“You tell me that I am an atheist, because we do not each of us seek God in the same way. Or rather, you believe that you’ve found Him. Congratulations. I am still searching for Him. And I’ll carry on searching for the next ten or twenty years, if He grants me life. I fear not finding Him, but I’ll carry on searching all the same. He might be grateful for my attempt. And perhaps He will have pity on your smug confidence and your lazy, simple-minded faith.”
An entry from The Journal of Jules Renard, January 7th, 1903.
In the the next day’s entry, Renard wrote, among other things, “In my church, there is no vaulting between me and the sky.” He also later observed that, “If you’re afraid of being lonely, don’t try to be right,” and, “Writing is the only profession where no one considers you ridiculous if you earn no money.”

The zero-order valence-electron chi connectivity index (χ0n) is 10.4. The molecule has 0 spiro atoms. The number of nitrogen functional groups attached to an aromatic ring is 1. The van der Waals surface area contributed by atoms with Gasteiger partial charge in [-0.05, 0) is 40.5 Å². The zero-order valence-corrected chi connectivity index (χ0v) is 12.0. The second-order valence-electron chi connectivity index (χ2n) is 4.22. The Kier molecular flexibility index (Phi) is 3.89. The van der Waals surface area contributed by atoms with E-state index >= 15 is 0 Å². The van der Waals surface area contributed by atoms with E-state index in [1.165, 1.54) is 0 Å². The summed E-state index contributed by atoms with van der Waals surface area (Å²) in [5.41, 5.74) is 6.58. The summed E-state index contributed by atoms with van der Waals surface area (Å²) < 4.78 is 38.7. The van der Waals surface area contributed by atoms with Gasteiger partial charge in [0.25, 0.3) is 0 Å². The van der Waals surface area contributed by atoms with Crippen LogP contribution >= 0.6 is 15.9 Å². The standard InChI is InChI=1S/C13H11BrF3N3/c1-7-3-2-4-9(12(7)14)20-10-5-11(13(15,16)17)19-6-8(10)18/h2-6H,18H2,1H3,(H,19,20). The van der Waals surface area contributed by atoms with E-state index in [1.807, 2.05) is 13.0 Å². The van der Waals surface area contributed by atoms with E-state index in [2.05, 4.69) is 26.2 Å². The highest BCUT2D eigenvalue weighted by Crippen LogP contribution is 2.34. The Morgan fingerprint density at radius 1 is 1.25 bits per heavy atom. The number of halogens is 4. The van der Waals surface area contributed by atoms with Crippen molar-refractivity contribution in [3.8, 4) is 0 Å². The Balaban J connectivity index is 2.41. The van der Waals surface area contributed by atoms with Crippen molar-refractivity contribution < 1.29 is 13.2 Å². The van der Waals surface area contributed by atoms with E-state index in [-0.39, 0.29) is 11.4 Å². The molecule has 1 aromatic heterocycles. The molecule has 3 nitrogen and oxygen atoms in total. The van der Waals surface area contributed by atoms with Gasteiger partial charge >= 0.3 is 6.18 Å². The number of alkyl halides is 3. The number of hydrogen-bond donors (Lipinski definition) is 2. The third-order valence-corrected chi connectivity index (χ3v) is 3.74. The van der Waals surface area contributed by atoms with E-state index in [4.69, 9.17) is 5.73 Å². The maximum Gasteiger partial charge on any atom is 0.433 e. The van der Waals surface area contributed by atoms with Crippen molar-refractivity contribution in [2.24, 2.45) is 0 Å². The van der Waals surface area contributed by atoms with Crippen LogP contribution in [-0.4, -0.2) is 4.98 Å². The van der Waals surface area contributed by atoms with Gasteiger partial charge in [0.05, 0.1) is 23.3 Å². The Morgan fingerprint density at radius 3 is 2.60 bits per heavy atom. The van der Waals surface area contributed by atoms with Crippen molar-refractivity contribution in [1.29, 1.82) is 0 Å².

As with many French writers of the late nineteenth/early twentieth century, Renard’s determined anticlericalism was mistaken by many to be atheism. He continually, frustratedly scrawls notes to this effect in his journals, blowing hot air as he berates the stupidity and simplicity of those critics who could not distinguish between his (or anyone else’s) distrust of the church and disbelief in God. He should have known, however, that this tendency is a universal one; it certainly is manifest in the attitudes of many in our own society.